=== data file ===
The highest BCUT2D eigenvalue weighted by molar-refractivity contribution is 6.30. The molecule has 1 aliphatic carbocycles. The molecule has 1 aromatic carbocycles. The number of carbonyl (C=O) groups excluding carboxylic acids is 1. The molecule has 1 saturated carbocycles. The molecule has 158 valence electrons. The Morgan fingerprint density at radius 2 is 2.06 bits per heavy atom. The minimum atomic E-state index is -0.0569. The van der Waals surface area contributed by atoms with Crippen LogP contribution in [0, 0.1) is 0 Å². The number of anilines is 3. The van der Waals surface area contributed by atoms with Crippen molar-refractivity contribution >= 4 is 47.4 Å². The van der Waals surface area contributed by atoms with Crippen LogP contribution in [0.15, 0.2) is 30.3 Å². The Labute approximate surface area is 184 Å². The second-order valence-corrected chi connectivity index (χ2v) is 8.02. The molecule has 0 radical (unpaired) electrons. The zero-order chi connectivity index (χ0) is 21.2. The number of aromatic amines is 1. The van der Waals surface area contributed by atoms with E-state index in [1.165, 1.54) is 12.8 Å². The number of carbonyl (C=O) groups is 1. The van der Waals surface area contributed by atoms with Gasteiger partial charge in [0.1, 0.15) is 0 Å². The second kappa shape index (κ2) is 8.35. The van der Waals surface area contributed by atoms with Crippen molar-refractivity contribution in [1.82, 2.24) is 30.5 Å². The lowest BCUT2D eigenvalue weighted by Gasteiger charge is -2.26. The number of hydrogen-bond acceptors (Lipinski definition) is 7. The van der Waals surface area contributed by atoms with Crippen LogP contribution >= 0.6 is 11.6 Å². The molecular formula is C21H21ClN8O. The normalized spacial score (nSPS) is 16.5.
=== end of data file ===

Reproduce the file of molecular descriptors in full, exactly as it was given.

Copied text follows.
The highest BCUT2D eigenvalue weighted by molar-refractivity contribution is 6.30. The molecule has 1 aliphatic carbocycles. The molecule has 1 aromatic carbocycles. The number of carbonyl (C=O) groups excluding carboxylic acids is 1. The molecule has 1 saturated carbocycles. The molecule has 158 valence electrons. The Morgan fingerprint density at radius 2 is 2.06 bits per heavy atom. The minimum atomic E-state index is -0.0569. The van der Waals surface area contributed by atoms with Crippen LogP contribution in [0, 0.1) is 0 Å². The number of anilines is 3. The van der Waals surface area contributed by atoms with Crippen molar-refractivity contribution >= 4 is 47.4 Å². The van der Waals surface area contributed by atoms with Crippen LogP contribution in [0.15, 0.2) is 30.3 Å². The Labute approximate surface area is 184 Å². The second-order valence-corrected chi connectivity index (χ2v) is 8.02. The molecule has 0 radical (unpaired) electrons. The zero-order chi connectivity index (χ0) is 21.2. The number of aromatic amines is 1. The van der Waals surface area contributed by atoms with E-state index in [1.165, 1.54) is 12.8 Å². The number of carbonyl (C=O) groups is 1. The van der Waals surface area contributed by atoms with Gasteiger partial charge in [0.1, 0.15) is 0 Å². The second kappa shape index (κ2) is 8.35. The van der Waals surface area contributed by atoms with Crippen molar-refractivity contribution in [1.82, 2.24) is 30.5 Å². The lowest BCUT2D eigenvalue weighted by Gasteiger charge is -2.26. The number of hydrogen-bond acceptors (Lipinski definition) is 7. The van der Waals surface area contributed by atoms with Crippen LogP contribution >= 0.6 is 11.6 Å². The molecular formula is C21H21ClN8O. The normalized spacial score (nSPS) is 16.5.